“A wise man’s question contains half the answer.” These words of wisdom are attributed to Solomon Ibn Gabirol ben Judah, an 11th-century Andalusian poet and Jewish philosopher, and he nailed the “question of the right question”.
Generally, people are expecting to hear from a Tarot reader precisely what they have in their minds. For instance, if a wife suspects that her husband is cheating on her, she expects to hear that from the Tarot reader. Any other answer – interpretation – would mean that the Tarot reader is wrong.
Unfortunately, precisely this kind of human weaknesses is exploited by the frauds.
One of the essential things about the Tarot is formulating the right question to receive the possible most helpful answer. Tarot sometimes tells us what we need to know rather than what we want to know. So choose your question wisely to get the most beneficial answer it is possible.
I prefer to ask questions such as “What can I do to enhance my chances of….” rather than ask “What my chances are….”
The Tarot questions are best framed with the words “how and what”, which keeps your options open, rather than questions that have yes/no answers. Once you have decided what you want to know in general, break it down into the specific thing you want to know exactly.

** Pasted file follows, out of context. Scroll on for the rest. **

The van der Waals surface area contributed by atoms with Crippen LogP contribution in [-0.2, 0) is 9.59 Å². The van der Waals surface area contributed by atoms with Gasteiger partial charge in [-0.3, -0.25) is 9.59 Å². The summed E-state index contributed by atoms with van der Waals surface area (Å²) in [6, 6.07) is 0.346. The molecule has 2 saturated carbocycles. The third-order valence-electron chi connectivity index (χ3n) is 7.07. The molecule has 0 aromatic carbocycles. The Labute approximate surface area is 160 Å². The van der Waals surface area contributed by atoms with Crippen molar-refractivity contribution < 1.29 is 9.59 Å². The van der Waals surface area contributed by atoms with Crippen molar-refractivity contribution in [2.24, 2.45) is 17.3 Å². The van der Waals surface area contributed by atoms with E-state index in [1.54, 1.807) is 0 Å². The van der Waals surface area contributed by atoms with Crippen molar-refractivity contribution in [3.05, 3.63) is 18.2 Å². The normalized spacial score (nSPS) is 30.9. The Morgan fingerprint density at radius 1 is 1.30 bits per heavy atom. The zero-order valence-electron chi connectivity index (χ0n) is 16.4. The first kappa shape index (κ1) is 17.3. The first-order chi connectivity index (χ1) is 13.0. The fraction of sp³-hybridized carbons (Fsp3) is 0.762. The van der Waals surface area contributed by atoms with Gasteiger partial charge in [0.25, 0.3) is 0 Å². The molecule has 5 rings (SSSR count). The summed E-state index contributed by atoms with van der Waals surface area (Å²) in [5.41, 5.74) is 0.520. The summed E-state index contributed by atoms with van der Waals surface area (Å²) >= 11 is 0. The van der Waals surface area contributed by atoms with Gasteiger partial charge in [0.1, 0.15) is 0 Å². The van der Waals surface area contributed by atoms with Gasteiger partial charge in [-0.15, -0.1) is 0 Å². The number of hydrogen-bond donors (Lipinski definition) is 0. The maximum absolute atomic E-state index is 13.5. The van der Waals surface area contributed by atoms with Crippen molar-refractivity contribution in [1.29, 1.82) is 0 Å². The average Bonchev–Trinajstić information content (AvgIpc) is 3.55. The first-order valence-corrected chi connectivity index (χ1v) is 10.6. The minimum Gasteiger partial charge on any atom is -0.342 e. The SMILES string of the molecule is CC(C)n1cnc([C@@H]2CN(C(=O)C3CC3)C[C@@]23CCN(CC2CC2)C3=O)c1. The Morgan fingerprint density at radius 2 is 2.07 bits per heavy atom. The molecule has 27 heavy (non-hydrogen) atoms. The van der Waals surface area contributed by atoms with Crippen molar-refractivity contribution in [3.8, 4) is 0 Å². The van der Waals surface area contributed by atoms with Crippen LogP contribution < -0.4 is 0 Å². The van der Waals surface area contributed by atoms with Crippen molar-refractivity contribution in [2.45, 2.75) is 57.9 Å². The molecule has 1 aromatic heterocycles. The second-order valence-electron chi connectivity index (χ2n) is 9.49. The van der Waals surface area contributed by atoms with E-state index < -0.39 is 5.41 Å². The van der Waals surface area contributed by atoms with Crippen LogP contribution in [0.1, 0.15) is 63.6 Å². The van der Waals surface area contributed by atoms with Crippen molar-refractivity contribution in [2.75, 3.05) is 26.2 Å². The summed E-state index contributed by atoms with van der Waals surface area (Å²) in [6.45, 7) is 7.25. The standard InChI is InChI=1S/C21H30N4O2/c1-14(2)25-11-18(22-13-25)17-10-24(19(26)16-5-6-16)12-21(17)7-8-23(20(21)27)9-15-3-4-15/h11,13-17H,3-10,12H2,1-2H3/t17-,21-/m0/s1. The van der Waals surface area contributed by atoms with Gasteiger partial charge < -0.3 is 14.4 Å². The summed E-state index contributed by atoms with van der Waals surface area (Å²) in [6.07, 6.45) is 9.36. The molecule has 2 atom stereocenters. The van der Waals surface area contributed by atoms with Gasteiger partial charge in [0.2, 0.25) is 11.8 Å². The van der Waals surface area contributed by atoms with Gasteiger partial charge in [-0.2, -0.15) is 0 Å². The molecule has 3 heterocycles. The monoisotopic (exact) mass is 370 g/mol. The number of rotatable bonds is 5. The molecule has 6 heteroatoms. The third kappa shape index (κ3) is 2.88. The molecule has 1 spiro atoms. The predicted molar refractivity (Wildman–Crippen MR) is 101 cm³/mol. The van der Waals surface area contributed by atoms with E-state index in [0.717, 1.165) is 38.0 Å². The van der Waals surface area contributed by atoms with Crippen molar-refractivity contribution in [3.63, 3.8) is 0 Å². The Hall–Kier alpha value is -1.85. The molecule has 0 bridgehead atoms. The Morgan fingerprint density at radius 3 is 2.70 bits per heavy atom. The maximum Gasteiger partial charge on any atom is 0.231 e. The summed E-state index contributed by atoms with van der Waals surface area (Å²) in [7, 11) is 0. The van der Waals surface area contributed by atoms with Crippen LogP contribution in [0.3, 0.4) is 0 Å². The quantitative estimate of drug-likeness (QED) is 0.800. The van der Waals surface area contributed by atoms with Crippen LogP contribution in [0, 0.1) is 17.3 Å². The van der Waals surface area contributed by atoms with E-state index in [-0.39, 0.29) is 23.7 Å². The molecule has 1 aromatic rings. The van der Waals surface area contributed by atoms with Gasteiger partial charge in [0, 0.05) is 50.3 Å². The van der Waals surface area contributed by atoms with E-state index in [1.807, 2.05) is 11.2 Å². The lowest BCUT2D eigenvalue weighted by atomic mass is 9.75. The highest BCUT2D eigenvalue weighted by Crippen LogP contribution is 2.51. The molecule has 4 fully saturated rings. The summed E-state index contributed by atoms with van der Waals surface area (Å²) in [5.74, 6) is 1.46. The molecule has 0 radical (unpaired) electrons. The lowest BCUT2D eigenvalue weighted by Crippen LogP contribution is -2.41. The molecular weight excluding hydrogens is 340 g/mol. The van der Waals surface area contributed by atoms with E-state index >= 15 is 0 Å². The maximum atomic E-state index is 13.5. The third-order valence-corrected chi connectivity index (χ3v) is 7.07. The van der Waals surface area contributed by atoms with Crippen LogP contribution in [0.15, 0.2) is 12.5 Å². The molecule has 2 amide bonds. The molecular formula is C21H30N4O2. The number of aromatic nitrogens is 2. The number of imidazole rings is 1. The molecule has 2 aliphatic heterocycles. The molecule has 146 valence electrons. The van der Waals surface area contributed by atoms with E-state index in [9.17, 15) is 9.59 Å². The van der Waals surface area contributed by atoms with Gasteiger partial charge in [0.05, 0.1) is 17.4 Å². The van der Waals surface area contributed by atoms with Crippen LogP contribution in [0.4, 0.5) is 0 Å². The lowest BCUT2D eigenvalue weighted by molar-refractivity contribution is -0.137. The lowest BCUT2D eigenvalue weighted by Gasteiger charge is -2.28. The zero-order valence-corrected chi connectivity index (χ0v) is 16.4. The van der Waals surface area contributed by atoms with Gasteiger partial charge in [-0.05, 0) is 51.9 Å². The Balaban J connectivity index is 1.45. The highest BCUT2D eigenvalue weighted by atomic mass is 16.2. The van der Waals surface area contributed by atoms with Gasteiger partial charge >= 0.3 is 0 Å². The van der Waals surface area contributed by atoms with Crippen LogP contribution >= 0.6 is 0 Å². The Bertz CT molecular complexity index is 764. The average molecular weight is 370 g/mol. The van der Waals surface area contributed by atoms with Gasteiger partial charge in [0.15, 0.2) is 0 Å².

Most of the time, you will want to consult the Tarot because you face a problem or challenge. For example, something about your life is troubling you, and you want to understand why it is happening and what you can do about it.
First of all, avoid doing or asking for a Tarot reading when you are highly emotional. When someone is upset, sad, nervous, desperate, or scared of something, they need to calm down first, and the best thing to do is postpone the Tarot reading for another time.
Before formulating your question, review your situation thoroughly. Keep your options open. You want to look at your problem without judging or censoring any part, and you do not want to miss out on any possibility – favourable or not.
It is nobody’s fault, but yours if things do not work out your way. Just like it is your merit if things are working out exactly as you expected. Remember that it is in your power to make decisions and make the right moves, but nobody else can do them for you and instead of you. The Tarot will show you the possibilities, but it is up to you and only you. You cannot pass the responsibilities to anybody else. Tarot cannot and won’t make our decisions for us.
Also, keep in mind, Tarot is all about you. If you want to ask a question about someone else’s feelings or intentions, go ahead and ask them directly, but keep the Tarot cards out of it. Instead of asking why somebody loves you, better ask yourself if you love that person and why.
– Write down your question. If you have trouble narrowing the focus of your question, try to put it in writing. Writing down the question will help to phrase the question correctly.
– Focus on a single issue, only one question/problem at a time.